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It is said that human eye can see light with wavelength approximately between 400nm and 700nm.

Are these upper and lower bounds same for every human? If not, what are the means and standard deviations of these upper and lower wavelength values for human eyes?

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migrated from Feb 19 '13 at 9:02

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just the fact that people can be color blind should answer that for you. I think this question is more appropriate to a biology site, because color percetion depends on the biological receptors of the eye not in one to one correspondence with wavelength. – anna v Feb 19 '13 at 8:17
up vote 5 down vote accepted

Basically every human sees the same spectrum as we all have the same four types of photoreceptors: rods and a cone for green, red, and one for blue light.

In very rare cases there are women who have a duplication of one of their cone genes (usually the red one). If one of those duplicates mutates slightly, this results in a kind of fourth type of cone (see it mentioned here at Wikipedia), so they see a different spectrum.

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This is not entirely correct, there are multiple variants of each of the three colour photoreceptors that have slightly different response curves. I do not know whether these variants result in different minimum and maximum sensitivities. – Jack Aidley Feb 19 '13 at 11:45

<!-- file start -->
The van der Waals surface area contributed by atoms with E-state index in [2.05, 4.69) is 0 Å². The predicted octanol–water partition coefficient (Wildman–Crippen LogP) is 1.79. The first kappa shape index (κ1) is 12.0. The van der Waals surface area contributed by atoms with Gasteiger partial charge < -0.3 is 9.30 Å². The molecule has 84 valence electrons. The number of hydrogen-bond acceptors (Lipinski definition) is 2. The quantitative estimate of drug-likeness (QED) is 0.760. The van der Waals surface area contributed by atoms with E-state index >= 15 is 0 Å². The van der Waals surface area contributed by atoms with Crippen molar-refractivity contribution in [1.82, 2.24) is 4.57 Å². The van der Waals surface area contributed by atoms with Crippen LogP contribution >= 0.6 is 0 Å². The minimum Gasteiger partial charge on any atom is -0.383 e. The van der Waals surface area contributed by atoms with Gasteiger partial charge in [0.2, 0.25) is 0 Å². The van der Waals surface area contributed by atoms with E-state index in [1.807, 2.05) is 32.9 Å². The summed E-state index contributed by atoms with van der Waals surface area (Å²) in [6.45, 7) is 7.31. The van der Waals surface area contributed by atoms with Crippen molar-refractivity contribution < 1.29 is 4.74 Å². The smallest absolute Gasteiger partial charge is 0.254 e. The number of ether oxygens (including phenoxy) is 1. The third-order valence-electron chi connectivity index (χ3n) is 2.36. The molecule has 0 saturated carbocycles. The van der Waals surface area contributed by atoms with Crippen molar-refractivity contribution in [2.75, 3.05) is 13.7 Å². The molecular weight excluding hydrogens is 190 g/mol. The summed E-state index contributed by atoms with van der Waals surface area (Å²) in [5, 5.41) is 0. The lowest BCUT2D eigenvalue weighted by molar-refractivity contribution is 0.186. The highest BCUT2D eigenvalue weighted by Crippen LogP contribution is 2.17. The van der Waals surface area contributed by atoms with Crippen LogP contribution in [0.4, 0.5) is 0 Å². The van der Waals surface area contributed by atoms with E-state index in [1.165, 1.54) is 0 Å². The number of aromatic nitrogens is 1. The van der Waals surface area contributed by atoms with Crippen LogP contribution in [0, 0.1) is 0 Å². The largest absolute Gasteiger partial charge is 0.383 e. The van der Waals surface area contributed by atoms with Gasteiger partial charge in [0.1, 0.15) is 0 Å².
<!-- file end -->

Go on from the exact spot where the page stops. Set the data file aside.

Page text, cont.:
Also, you've somewhat confused the women having a fourth type of cone too. What happens in some women is that they have two variants of the same colour photoreceptor (red, almost aways). – Jack Aidley Feb 19 '13 at 11:47
I've also read studies on intraocular lenses that suggested that the humans eye sensitivity to light changes with age. – Alex Stone Feb 20 '13 at 3:51
The variants would produce different maximum and minimum sensitivities. The bounds aren't sharp, they are soft. As light moves out of the visible spectrum the response gets weaker and weaker, but it's not just a sharp drop. So different variants of photoopsins would change those "boundaries". – Resonating Aug 16 '13 at 16:27

Human eyes all use the same optical pigment photopsin, so they all have the same basic frequency response.

There are differences. For example cataracts will change the sensitivity of the eye to colour, and people with colour blindness have various defect to cone cells that affect colour response. However these are secondary effects.

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